top of page



Guy Brierley was born in the third quarter of 1884 in Lees, near Oldham.  He was baptised on 1 September 1886 at Leesfield St Thomas.  His older brother Fred was also baptised on the same day.  Their father was Eli Brierley (b. 1855 in Saddleworth), an iron driller working in an iron foundry.  Their mother was Mary Ann Lowe (b. 1855 in Lees).  Eli and Mary Ann were married in 1878 and they had 6 children, all of whom survived: Mary Jane (b. 1878), Fred (b. 1882), then Guy, Booth (b. 1888), Martha (b. 1891) and finally Joseph Herbert (b. 1892).  In 1911, the family was living at 33 Church Street, Lees.  Booth had married by this time, but the rest of the family, along with Mary Ann’s mother and brother Joseph (so in total 9 adults aged from 18-80) were living in the house with just 5 rooms.  Eli was working in the iron foundry but all the other working adults were in the mill; Guy was a cotton cop packer.


Mary Ann died in 1914 and Eli the following year, and Guy got married in 1914, not long after his mother died, to Miriam Lees.  She was probably from Failsworth, as that is where the couple were married.  They had two daughters: Lily (b. 1915) and Miriam (b. 1917).  Guy attested he was willing to serve in the Army on 17 November 1915; at the time he was living at 31 Wesley Street, Failsworth.  He was first posted to the Reserves, with the Manchester Regiment with service number 32125, then to the Leicestershire Regiment, but he remained in the reserves until being transferred to the Royal Defence Corps in September 1917.  He may also have been posted to the Durham Light Infantry.  There are no medal records for Guy in any of these regiments so it is assumed he didn’t serve abroad.  He died in service with the Royal Jersey Garrison Battalion of the Channel Islands Militia on 31 October 1918.  During the war the Militia provided part of the guard for the German POW camp at Blanches Banque at St Brelade. The record of his death unfortunately does not state the cause of death, but this is the height of the influenza pandemic, so that is a possible cause.  Guy was 34 years old, leaving a wife and two young daughters.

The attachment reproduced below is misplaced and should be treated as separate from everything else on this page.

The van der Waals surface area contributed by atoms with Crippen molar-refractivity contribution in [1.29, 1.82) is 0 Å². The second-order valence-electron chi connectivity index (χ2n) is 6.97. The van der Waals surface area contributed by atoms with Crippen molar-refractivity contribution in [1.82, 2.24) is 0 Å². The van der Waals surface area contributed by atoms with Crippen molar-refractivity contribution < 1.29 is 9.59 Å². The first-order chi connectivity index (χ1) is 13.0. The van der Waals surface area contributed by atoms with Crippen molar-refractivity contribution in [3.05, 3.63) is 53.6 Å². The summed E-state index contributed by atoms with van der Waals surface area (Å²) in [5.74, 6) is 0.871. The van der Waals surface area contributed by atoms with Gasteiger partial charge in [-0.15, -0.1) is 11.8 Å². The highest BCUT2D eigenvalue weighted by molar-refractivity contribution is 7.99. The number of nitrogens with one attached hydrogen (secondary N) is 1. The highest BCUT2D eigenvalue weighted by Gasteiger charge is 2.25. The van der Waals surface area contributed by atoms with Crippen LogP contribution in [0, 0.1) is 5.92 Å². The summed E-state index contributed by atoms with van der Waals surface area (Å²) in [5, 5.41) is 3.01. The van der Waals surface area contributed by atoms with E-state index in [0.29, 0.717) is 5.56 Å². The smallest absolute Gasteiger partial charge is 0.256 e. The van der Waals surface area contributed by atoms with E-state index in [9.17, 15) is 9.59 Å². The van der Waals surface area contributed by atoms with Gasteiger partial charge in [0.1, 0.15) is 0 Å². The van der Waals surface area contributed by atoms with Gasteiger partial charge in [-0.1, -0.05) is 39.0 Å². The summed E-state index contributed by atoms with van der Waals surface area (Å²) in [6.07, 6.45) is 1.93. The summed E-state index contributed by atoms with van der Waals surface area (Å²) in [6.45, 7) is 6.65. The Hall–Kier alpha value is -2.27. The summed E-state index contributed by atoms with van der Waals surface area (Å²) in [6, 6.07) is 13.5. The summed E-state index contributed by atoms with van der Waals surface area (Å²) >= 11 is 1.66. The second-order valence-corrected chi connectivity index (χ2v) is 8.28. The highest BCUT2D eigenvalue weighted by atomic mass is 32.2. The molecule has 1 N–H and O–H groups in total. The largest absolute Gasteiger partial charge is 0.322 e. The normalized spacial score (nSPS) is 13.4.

Rank:  Private

Service No:  892

Date of Death:  31 October 1918

Aged: 34

Regiment/Service:  Royal Jersey Garrison Battalion, Channel Islands Militia

Grave:  10.15.U.


Additional Information: Son of Eli and Mary Ann Brierley, of Lees, Oldham; Husband of Miriam Brierley, of 31 Wesley Street, Failsworth, Manchester.


As if the War wasn’t bad enough, there were several personal tragedies for this branch of the Brierley family.  Mary Ann died in 1914 and Eli the following year.  Guy’s brother, Booth Brierley died in 1916, aged 28, leaving a wife and young son.  Another brother, Joseph Herbert, died in 1918, a couple of months before Guy, apparently in the workhouse.  He was only 25.

bottom of page